When boarding the marshootka, all the seats were taken, so I asked the guy at the door if there was enough room for me too, and he just said rather sarcastically that he didn’t know but to get on. This kind of treatment is totally normal here, it’s not considered rude, though it made me hesitate slightly. Apparently you kind of just stand up in the small aisle way and try not to fall over as the driver turns a corner. I arrived safe and sound at the departures entrance and then had to put my things through a scanner, then have my passport, visa and boarding pass checked 3 times, once at the migration control where you have to leave your migration card behind (I’ll get another one on re-entry next week). Then you go through real security where you have to get everything out into the trays. This time I had to go through this full body scanner thing on a conveyer belt, which was a new experience for me. All of this only took about 20 mins max I reckon, so here I am, sat next to me gate waiting for my flight in 3 hours time. No, now it’s 2.5. 

So I thought I’d finally get down to writing something… this last week hasn’t been particularly eventful so I didn’t really do a weekly post as I normally do. The only thing I will mention is that on Wednesday night I went to the hermitage/winter palace with some friends to see what we were told would be photos projected onto the outside of the hermitage building, but turned out to be just red lights fixed on the hermitage and then massive speakers booming out Russian music and some history about the 1917 revolution. It was meant to be a celebration of the 100th anniversary of the October uprising (I think), and interestingly there were few people there. There will be reenactments of the revolution next weekend and fortunately I should be back by then to see some of them, so I’m looking forward to seeing some of that. It’s a once in a lifetime opportunity! 

My family and I have a few things planned for the week ahead. Obviously I’ll be seeing a lot of  close and extended family. Tomorrow we’re planning to walk the length of the Malvern hills to raise money for Cancer Reasearch. It will take us basically the whole day. We’ve done it before for fun, (I dragged them up there basically) but this time we thought we’d do it for a cause. Everyone knows someone with cancer, and sadly we know and have known several. So it’s a cause close to our hearts. 

Other than that I know I’ll be going to church and seeing friends there, and then hopefully just having a relaxed week at home. We don’t really celebrate Halloween – but I still like to bake a pumpkin and make pumpkin-coconut curry (might post the recipe on here, it’s really easy). 

The weather here is getting a lot colder. It was meant to snow yesterday and today but hasn’t yet. Most mornings and evenings it’s -1/-2 degrees C, and then about 0/+1 degrees C during the day. So it’s quite chilly, but every building and bus is heated really well, and the metro is boiling… so you’re only ever out in the cold for a little bit while getting places. Generally it’s overcast and cloudy… and because the sun is rising later and setting earlier we’re seeing a lot less sun so I’ve started supplementing vitamin D so I don’t get deficient. Seasonal depression must be avoided!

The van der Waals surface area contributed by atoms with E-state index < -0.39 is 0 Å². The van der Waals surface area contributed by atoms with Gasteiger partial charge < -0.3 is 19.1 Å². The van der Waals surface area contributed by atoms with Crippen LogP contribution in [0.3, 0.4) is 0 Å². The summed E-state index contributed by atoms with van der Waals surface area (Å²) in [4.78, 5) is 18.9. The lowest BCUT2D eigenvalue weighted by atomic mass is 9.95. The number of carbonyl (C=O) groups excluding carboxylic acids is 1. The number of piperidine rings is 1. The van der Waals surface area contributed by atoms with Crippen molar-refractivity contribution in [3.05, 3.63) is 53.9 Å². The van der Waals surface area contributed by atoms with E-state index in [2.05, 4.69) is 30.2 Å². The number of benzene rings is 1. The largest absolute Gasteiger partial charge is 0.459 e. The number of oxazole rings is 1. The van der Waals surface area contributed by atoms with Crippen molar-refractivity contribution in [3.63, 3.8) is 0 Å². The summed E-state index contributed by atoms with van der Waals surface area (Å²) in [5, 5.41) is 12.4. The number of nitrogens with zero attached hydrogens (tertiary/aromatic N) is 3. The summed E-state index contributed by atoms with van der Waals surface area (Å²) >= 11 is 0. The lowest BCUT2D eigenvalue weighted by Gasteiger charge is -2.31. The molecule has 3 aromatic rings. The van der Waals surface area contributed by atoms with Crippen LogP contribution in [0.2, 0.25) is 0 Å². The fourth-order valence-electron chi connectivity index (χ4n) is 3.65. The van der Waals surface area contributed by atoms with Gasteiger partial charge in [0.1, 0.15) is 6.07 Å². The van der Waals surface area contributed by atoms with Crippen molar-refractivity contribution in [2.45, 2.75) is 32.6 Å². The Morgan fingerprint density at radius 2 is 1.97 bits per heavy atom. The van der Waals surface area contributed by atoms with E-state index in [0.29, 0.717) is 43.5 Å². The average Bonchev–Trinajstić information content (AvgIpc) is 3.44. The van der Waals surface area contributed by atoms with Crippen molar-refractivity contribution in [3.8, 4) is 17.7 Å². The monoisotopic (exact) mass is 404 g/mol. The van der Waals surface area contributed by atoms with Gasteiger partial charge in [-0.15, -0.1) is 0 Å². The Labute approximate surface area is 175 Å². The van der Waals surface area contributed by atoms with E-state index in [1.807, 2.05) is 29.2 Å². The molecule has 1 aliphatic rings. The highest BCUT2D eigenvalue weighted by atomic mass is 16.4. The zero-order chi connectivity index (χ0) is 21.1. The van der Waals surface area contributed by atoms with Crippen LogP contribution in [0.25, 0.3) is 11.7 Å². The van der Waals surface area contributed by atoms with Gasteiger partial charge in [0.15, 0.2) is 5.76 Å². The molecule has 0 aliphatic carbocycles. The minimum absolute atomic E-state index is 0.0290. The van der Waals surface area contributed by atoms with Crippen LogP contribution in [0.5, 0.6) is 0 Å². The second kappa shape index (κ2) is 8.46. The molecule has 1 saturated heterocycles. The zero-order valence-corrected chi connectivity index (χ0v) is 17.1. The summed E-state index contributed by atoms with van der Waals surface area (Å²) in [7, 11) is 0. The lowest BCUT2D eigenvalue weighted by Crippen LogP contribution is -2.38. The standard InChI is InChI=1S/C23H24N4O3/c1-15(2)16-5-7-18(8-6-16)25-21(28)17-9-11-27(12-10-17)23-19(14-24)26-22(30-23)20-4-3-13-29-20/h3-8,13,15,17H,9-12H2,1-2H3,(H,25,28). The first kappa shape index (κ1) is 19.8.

So yeah, that’s me right now. Might read a book or listen to some music to pass the rest of the time. See you on the other side! 

October: Week 2/3

I really need to work on my post titles! It’s hard to come up with quirky names… but hey here’s my ‘weekly’ update. I say weekly in inverted commas because technically this is about a week and a half since my last update post… I’m getting worse and worse at sitting down to write these.

I wish I could say that I’m getting more settled in and life is all hunky dory, but to be 100% honest I am still having some down days. It is getting easier, but the tiredness is real. Some days it’s a struggle to get out of bed, and in lessons I just want them to be over before they’ve begun. I’m also hungry all the time. It’s probably all the walking… I do so much walking! It adds up and you don’t even realise… especially when you’re carrying a heavy rucksack around. I’m not the only one, my classmates have complained about it too. I might have already said that in my last post… I can’t remember 2 days ago let alone a whole week ago. D’oh.

My friend from my class has this theory that it’s all of the pollution… apparently the lack of good oxygen makes your heart and lungs work harder. Sounds feasible! St P is really polluted. Around the rivers the air is a little fresher, but some of us girls have noticed that our hair gets greasy so much quicker here and our skin is so much oilier than normal… and apparently this could be due to the pollution and all of the smoking too. The streets are full of cars and smoke. I’ve noticed that some of the statues on the buildings have this black oily substance on them…. the kind that only comes from a build up of car fumes. Yuck. It makes you appreciate what you had in your home country a lot more, that I can tell you! Can’t wait to come back to England and breathe some fresh air soon. Fingers crossed my passport comes back in time for my October half term.